Intro To Shutter Speeds
I have covered apreture and I have covered ISO. Now its time for shutter speeds!
What is Shutter Speeds?
Lets make it simple: “It’s the amount of time the shutter is open” – pretty simple, right!
This used to mean in film photography, that it was the amount of time that the film was exposed to the scene your were photographing, now its the sensor of your camera instead of film. Or if you want its the amount of time the “eye” is open to grab as much light as it needs or you want to give it.
Let me attempt to break down the topic into some bite sized pieces that should help digital camera owners trying to get their head around shutter speed:
- Shutter speed is measured in seconds – or in most cases fractions of seconds. The bigger the denominator the faster the speed (ie 1/1000 is much faster than 1/30).
- In most cases you’ll probably be using shutter speeds of 1/60th of a second or faster. This is pretty much because its rather easy to cause camera shake when your using anything “above” this or slower then this. I can handhold at 1/6th but it has taken me a few time to practice this, but you can also do this if you keep working on it!
- If you’re using a slow shutter speed (anything slower than 1/60) its recommended you use a tripod or some some type of image stabilization, or a place were you can lean the camera or if you can lay down and use your elbows as support.
- Shutter speeds available to you on your camera will usually double (approximately) with each setting. As a result you’ll usually have the options for the following shutter speeds – 1/500, 1/250, 1/125, 1/60, 1/30, 1/15, 1/8 etc. This ‘doubling’ is handy to keep in mind as aperture settings also double the amount of light that is let in – as a result increasing shutter speed by one stop and decreasing aperture by one stop should give you similar exposure levels (but we’ll talk more about this in a future post).
- Most DSLR’s give you the option of slow shutter speeds, or long exposures as some people call these are not fractions of seconds but are measured in seconds. This will be displayed in your camera as the symbol: ” meaning seconds, from 1 second to 30 or when you go into bulb or B-mode. Bulb mode lets you keep the shutter open for as long as you hold it down, so you can in theory use shutter speeds of hours days if you wanted to, not that I know anyone that has done this but I can be done. But a note here, the longer the shutter speed is open the more reluctant you are to get digital noise in your images.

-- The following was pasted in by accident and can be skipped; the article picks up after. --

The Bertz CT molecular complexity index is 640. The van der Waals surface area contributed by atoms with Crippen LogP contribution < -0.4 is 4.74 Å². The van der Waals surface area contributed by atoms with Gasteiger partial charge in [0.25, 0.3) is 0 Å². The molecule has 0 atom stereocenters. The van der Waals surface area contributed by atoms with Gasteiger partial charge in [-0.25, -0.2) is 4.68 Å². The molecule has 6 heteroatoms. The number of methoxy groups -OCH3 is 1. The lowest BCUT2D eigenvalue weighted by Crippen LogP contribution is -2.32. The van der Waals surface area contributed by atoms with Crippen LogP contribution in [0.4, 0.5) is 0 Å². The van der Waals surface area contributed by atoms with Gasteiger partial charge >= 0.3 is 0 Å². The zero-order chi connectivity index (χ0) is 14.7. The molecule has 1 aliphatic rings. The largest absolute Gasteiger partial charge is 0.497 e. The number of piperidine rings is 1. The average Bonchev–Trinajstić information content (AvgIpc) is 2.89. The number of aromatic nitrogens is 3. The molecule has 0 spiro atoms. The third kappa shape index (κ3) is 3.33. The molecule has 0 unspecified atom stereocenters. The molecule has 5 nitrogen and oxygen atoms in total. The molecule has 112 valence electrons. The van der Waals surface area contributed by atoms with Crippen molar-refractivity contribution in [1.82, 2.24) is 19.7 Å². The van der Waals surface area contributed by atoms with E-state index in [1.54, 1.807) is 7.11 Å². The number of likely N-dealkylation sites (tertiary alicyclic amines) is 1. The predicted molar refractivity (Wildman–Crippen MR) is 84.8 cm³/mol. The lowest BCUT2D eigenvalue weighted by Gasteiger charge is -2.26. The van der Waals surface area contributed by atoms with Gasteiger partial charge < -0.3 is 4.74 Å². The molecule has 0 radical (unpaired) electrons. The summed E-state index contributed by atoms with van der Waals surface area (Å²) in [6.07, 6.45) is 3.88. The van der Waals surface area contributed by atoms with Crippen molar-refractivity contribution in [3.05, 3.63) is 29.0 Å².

- When considering what shutter speed to use in an image you should always ask yourself whether anything in your scene is moving and how you’d like to capture that movement. If there is movement in your scene you have the choice of either freezing the movement (so it looks still) or letting the moving object intentionally blur (giving it a sense of movement).
- To freeze movement in an image you want to user a faster shutter speed, and if you want if you want the movement blur you’ll want to choose a slower shutter speed. The actual speeds you should choose will vary depending upon the speed of the subject in your shot and how much you want it to be blurred.
- But motion is not always bad there are moments where you just want to add some movement to your sill photo but have a main subjects frozen, this can be achieved by using a rather slow shutter speed of lets say 1/6th which will hopefully freeze some movement and if you have a train passing by or something that will be blurred, thus adding motion to your image. Which in my opinion looks great. This can also be applied to give water that dreamy effect as you can see on the image below by our reader Rob Coughey
- Focal Length and Shutter Speed – another thing to consider when choosing shutter speed is the focal length of the lens you’re using. Longer focal lengths will accentuate the amount of camera shake you have and so you’ll need to choose a faster shutter speed (unless you have image stabilization in your lens or camera). The ‘rule’ of thumb to use with focal length in non image stabilized situations) is to choose a shutter speed with a denominator that is larger than the focal length of the lens. For example if you have a lens that is 50mm 1/60th is probably ok but if you have a 200mm lens you’ll probably want to shoot at around 1/250.
Hope that helps!
Reprinted from Bläcker Photography